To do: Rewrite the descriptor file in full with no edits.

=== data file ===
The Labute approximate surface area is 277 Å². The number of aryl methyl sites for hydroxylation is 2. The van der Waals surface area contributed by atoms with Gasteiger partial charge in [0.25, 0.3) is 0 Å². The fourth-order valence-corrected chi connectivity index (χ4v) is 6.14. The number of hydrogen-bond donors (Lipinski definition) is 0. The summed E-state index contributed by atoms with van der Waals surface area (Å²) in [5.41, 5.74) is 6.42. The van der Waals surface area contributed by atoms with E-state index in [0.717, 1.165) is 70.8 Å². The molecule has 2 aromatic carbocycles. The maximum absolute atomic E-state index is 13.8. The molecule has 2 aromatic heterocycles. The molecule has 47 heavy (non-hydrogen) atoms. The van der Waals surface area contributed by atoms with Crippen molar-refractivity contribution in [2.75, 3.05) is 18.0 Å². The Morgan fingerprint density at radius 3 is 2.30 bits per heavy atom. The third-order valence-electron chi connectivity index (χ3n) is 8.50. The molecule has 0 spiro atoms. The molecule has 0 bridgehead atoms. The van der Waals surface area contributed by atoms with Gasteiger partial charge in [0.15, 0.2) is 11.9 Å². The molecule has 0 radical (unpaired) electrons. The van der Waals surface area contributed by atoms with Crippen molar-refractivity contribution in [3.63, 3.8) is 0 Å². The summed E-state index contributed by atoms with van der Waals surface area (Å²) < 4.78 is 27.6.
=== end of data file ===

The Labute approximate surface area is 277 Å². The number of aryl methyl sites for hydroxylation is 2. The van der Waals surface area contributed by atoms with Gasteiger partial charge in [0.25, 0.3) is 0 Å². The fourth-order valence-corrected chi connectivity index (χ4v) is 6.14. The number of hydrogen-bond donors (Lipinski definition) is 0. The summed E-state index contributed by atoms with van der Waals surface area (Å²) in [5.41, 5.74) is 6.42. The van der Waals surface area contributed by atoms with E-state index in [0.717, 1.165) is 70.8 Å². The molecule has 2 aromatic carbocycles. The maximum absolute atomic E-state index is 13.8. The molecule has 2 aromatic heterocycles. The molecule has 47 heavy (non-hydrogen) atoms. The van der Waals surface area contributed by atoms with Crippen molar-refractivity contribution in [2.75, 3.05) is 18.0 Å². The Morgan fingerprint density at radius 3 is 2.30 bits per heavy atom. The third-order valence-electron chi connectivity index (χ3n) is 8.50. The molecule has 0 spiro atoms. The molecule has 0 bridgehead atoms. The van der Waals surface area contributed by atoms with Gasteiger partial charge in [0.15, 0.2) is 11.9 Å². The molecule has 0 radical (unpaired) electrons. The van der Waals surface area contributed by atoms with Crippen molar-refractivity contribution in [3.63, 3.8) is 0 Å². The summed E-state index contributed by atoms with van der Waals surface area (Å²) < 4.78 is 27.6.